(b) The precise meaning of the contrast between "according to the flesh" and "according to the spirit of holiness" is not altogether clear. When REB translates the former as "on the human level" and the latter as "on the level of the spirit," it suggests the later doctrine of two simultaneous "natures" of Christ, which NIV makes explicit with "as to his human nature." But Paul is probably talking about the sequence of the Son's status (a terse narrative being implied), not about his "natures." Significant for understanding these lines is the phrase "with power" (v. 4). Because it clearly mars the symmetry of the lines, Paul may have added it to the tradition. But is the phrase used adjectivally or adverbially? Does it qualify "Son of God," implying that as a result of the resurrection the Son had power that the Son as descendant of David did not have? Or does it modify the verb, as in NIV and REB? REB reads "he was proclaimed Son of God by an act of power," and NIV has "was declared with power to be the Son of God." But because "with power" comes after "Son of God" and not after "declared," NRSV is to be preferred. It was the resurrection that designated Christ as "Son of God with power."

(c) Nor is it obvious that "descended" and "declared" are adequate translations. The former renders genomenou, from the word that means "happen, occur, come to pass" and sometimes "born" (so here NASB). The text speaks of an event (lit., came to pass, occurred), not simply descent or lineage. (Paul shows no awareness of the problem that Matthew addressed: how to combine the Virgin Birth with Davidic descent through Joseph; see Matt 1:16.) This event is contrasted with another: "was declared to be Son of God with power ... by [or on the basis of] resurrection." Behind this "declared" is the participle of horizo, to mark off, define, determine, designate, and hence appoint (as in Acts 10:42; 17:31). Thus the statement asserts that the Son, having occurred from the stock of David, was designated or appointed to a higher status, Son of God with power—power greater than he enjoyed as a historical figure. Now he is "Jesus Christ our Lord" (Paul never uses "Lord" for the pre-existent Son of God).

This remarkable christological statement expresses the identity and significance of the Son by concentrating on his becoming a historical figure and on his being given (by God) a new trans-historical status by resurrection. (For Paul, resurrection is never confused with mere resuscitation; it always entails transformation.) Here, what matters for Christ's identity is his Sonship before he became "Son of David" and his present Sonship with power because (or since) he was resurrected. Everything between these transitional events (Jesus' ministry) is bypassed; the crucifixion is assumed. This Christology lies at the heart of the good news of God in Romans.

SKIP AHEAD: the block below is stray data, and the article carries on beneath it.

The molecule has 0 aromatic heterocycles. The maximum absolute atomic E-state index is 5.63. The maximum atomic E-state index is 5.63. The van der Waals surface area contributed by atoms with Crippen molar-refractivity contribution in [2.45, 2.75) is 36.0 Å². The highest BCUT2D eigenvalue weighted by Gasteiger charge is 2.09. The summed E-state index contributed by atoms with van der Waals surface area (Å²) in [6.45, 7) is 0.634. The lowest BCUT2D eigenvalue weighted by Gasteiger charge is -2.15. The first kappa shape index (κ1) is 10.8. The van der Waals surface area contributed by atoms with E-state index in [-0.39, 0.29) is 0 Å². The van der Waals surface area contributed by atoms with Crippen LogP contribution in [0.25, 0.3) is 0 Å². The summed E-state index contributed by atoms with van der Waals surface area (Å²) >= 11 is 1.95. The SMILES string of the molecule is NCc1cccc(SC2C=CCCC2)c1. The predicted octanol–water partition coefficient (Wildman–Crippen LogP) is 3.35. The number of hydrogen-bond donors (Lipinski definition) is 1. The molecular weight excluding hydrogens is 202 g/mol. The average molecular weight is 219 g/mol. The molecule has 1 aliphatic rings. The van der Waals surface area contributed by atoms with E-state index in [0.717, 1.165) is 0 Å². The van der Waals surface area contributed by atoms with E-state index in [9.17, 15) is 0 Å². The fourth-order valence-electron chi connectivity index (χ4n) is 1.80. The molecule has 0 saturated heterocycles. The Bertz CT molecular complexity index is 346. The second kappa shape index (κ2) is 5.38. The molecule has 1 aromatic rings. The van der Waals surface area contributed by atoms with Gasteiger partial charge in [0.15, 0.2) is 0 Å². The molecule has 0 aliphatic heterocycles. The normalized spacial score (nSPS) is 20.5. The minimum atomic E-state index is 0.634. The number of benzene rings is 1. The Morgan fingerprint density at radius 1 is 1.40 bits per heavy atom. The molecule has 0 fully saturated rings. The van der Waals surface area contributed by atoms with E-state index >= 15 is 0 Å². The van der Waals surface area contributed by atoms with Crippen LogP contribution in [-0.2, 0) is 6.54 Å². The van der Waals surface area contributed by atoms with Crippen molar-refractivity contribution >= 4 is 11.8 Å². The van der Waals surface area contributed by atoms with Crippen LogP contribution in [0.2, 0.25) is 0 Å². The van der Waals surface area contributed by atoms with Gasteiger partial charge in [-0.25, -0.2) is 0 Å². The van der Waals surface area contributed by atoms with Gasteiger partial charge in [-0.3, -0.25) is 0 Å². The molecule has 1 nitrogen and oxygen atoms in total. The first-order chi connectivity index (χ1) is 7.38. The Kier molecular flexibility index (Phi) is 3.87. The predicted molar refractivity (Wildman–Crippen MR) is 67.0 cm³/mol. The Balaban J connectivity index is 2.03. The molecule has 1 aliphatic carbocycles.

By ending the christological statement with "Jesus Christ our Lord," Paul sets up the rest of the paragraph, which makes the common Lordship concrete in what he says about his relation to the Roman believers. He begins by explaining his apostleship ("grace and apostleship" are not two gifts but one, expressed by a hendiadys, two words meaning one thing, as in "each and every"). Its goal is "the obedience of faith among all the Gentiles." By adding "for the sake of his name" (viz., Lord), the apostle alludes to his own obedience as Christ's slave and to the readers' status as well. "The obedience of faith" concisely fuses Paul's insistence that faith is the obedient response to the gospel with his equal insistence that this faith must be actualized in a new moral life under Christ. Unfortunately, what Paul fused, REB separated: "obedience and faith"; RSV has "obedience to the faith," as if Paul's aim were to achieve submission to a body of doctrine; here NIV is better: "the obedience that comes from faith." Better yet, "the obedience that is faith" (taking "of faith" as explanatory).

Paul deliberately points out that his vocation is "among all the Gentiles" because this includes the letter's recipients who, like Paul, are "called ones who belong to Jesus Christ" (AT). Romans is a word from the called writer to the called readers; Jesus Christ is their common Lord. Verses 5-6 show that Paul sees himself writing to Christian Gentiles, though the Roman house churches surely included believing Jews as well, as the names in chapter 16 show (see comment).

Not until verse 7 does Paul resume the letter-writing convention (sender to recipient), which verses 2-6 interrupted. (A few manuscripts omit "in Rome" here and in v. 15.) The fact that Paul addresses the readers as "God's beloved" instead of "the church," as he does in all his other letters except Philippians, has generated various explanations (e.g., Klein 1969, 29-43, see introduction, p. 26), none of them convincing. The phrase "grace and peace" is formulaic, but its content is pertinent to the situation in Rome, where believers are squabbling; in fact, 15:7 may be regarded as the hortatory application of the "grace wish" in verse 7.

* * *

The salutation is at least as provocative today as when Paul dictated it. Woven into this one long sentence are theological perspectives and assertions that are unexpected in a statement designed to outline the gospel as the good news about that Reality called "God." Yet Paul neither trumpets a "new theology" nor informs the readers how to have a more intense "experience" of God. Instead, he announces what God has done: kept the promised gospel by resurrecting Jesus from the domain of death. God's deed arcs from the promise made in the past to the promise now kept. Remarkably, here it is not Christ that was promised but the gospel, though the event of Christ is its core content.


Excerpted from Abingdon New Testament Commentaries: Romans by Leander E. Keck. Copyright © 2005 Abingdon Press. Excerpted by permission of Abingdon Press.
All rights reserved. No part of this excerpt may be reproduced or reprinted without permission in writing from the publisher.
Excerpts are provided by Dial-A-Book Inc. solely for the personal use of visitors to this web site.

Meet the Author

Leander E. Keck, convener of the Editorial Board and Senior New Testament Editor, is Winkley Professor of Biblical Theology Emeritus at Yale Divinity School.